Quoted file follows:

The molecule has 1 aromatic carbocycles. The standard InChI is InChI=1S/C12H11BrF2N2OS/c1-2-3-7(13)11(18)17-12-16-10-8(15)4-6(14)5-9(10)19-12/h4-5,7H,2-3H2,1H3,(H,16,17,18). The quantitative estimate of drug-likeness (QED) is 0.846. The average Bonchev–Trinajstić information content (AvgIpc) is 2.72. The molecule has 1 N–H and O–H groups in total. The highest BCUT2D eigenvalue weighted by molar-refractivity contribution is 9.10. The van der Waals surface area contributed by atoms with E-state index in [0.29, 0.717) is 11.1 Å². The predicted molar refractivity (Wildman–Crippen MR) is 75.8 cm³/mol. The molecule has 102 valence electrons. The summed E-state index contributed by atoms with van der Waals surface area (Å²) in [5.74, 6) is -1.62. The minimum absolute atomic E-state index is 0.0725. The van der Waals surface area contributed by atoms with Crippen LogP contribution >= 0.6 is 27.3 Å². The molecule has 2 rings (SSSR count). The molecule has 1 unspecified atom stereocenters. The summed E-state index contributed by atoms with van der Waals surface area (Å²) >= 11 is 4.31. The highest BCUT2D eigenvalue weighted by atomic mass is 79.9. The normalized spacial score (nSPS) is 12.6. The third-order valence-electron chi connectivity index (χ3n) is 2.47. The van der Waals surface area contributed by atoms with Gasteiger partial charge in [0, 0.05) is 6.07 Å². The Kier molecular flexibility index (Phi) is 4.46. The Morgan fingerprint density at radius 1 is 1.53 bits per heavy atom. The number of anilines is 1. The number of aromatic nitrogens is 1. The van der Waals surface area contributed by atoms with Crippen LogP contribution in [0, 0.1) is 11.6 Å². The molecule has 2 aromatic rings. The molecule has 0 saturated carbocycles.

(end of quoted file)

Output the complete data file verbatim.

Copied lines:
The molecule has 1 aromatic carbocycles. The standard InChI is InChI=1S/C12H11BrF2N2OS/c1-2-3-7(13)11(18)17-12-16-10-8(15)4-6(14)5-9(10)19-12/h4-5,7H,2-3H2,1H3,(H,16,17,18). The quantitative estimate of drug-likeness (QED) is 0.846. The average Bonchev–Trinajstić information content (AvgIpc) is 2.72. The molecule has 1 N–H and O–H groups in total. The highest BCUT2D eigenvalue weighted by molar-refractivity contribution is 9.10. The van der Waals surface area contributed by atoms with E-state index in [0.29, 0.717) is 11.1 Å². The predicted molar refractivity (Wildman–Crippen MR) is 75.8 cm³/mol. The molecule has 102 valence electrons. The summed E-state index contributed by atoms with van der Waals surface area (Å²) in [5.74, 6) is -1.62. The minimum absolute atomic E-state index is 0.0725. The van der Waals surface area contributed by atoms with Crippen LogP contribution >= 0.6 is 27.3 Å². The molecule has 2 rings (SSSR count). The molecule has 1 unspecified atom stereocenters. The summed E-state index contributed by atoms with van der Waals surface area (Å²) >= 11 is 4.31. The highest BCUT2D eigenvalue weighted by atomic mass is 79.9. The normalized spacial score (nSPS) is 12.6. The third-order valence-electron chi connectivity index (χ3n) is 2.47. The van der Waals surface area contributed by atoms with Gasteiger partial charge in [0, 0.05) is 6.07 Å². The Kier molecular flexibility index (Phi) is 4.46. The Morgan fingerprint density at radius 1 is 1.53 bits per heavy atom. The number of anilines is 1. The number of aromatic nitrogens is 1. The van der Waals surface area contributed by atoms with Crippen LogP contribution in [0, 0.1) is 11.6 Å². The molecule has 2 aromatic rings. The molecule has 0 saturated carbocycles.